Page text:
ruslany on October 30th 2015 in WAWS
ruslany on October 30th 2015 in WAWS
Azure Web App deployment slots are used to help roll out new versions of an app without downtime or cold start activation. New version is typically deployed to a staging slot, then after testing and final verification it gets swapped into a production slot. During the swap operation the Web App’s worker process may get restarted in order for some settings to take effect. Even though the swap does not proceed until the restarted worker process comes back online on every VM instance, it may still not be enough for application to be completely ready to take on production traffic. This post explains how you can use the recently enabled Application Initialization Module to completely warm up your application prior to swapping it into production. Continue Reading »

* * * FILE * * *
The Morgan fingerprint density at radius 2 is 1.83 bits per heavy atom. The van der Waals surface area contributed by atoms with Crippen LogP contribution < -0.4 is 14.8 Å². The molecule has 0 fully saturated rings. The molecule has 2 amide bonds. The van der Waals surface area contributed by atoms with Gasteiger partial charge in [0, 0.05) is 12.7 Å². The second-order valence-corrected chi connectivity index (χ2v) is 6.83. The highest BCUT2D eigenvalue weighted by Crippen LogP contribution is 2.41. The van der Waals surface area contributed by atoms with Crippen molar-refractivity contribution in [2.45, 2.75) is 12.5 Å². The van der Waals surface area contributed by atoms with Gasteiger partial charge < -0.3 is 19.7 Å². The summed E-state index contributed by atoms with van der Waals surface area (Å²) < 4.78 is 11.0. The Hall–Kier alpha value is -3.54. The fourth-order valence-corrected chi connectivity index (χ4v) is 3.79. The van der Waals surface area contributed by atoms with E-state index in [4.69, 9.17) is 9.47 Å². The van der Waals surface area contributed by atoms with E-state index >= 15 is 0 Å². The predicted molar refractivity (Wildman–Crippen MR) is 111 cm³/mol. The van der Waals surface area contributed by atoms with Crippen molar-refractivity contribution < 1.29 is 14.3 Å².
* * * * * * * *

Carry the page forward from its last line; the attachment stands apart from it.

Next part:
When an Azure Web App makes an outbound network call it uses a set of predefined IP addresses. Usually the Web App developer needs to know those IP addresses in order to configure firewalls of external services to allow requests from that Web App. In the past it was not easy to discover the IP address of a Web App. There is an article with the list of known IP addresses for each Azure scale unit, but that is not updated as fast as the new Azure scale units brought up online.
Fortunately now it is much easier to discover the outbound IP addresses of an Azure Web App. Continue Reading »
IIS has been supporting reverse proxy configuration since URL Rewrite and Application Request Routing modules were released a few years ago. It is possible to configure an IIS hosted web site to act as a reverse proxy and forward web request to other URL’s based on the incoming request URL path. This is described in details in Reverse Proxy with URL Rewrite v2 and Application Request Routing.
Not too many people know however that the same kind of configuration can be achieved with a web site hosted in Azure Web Sites. This blog post explains the configurations steps to enable that.
For example if I want to forward all the requests that come to http://ruslany.net/proxy/ to some other URL I’ll need to do two things: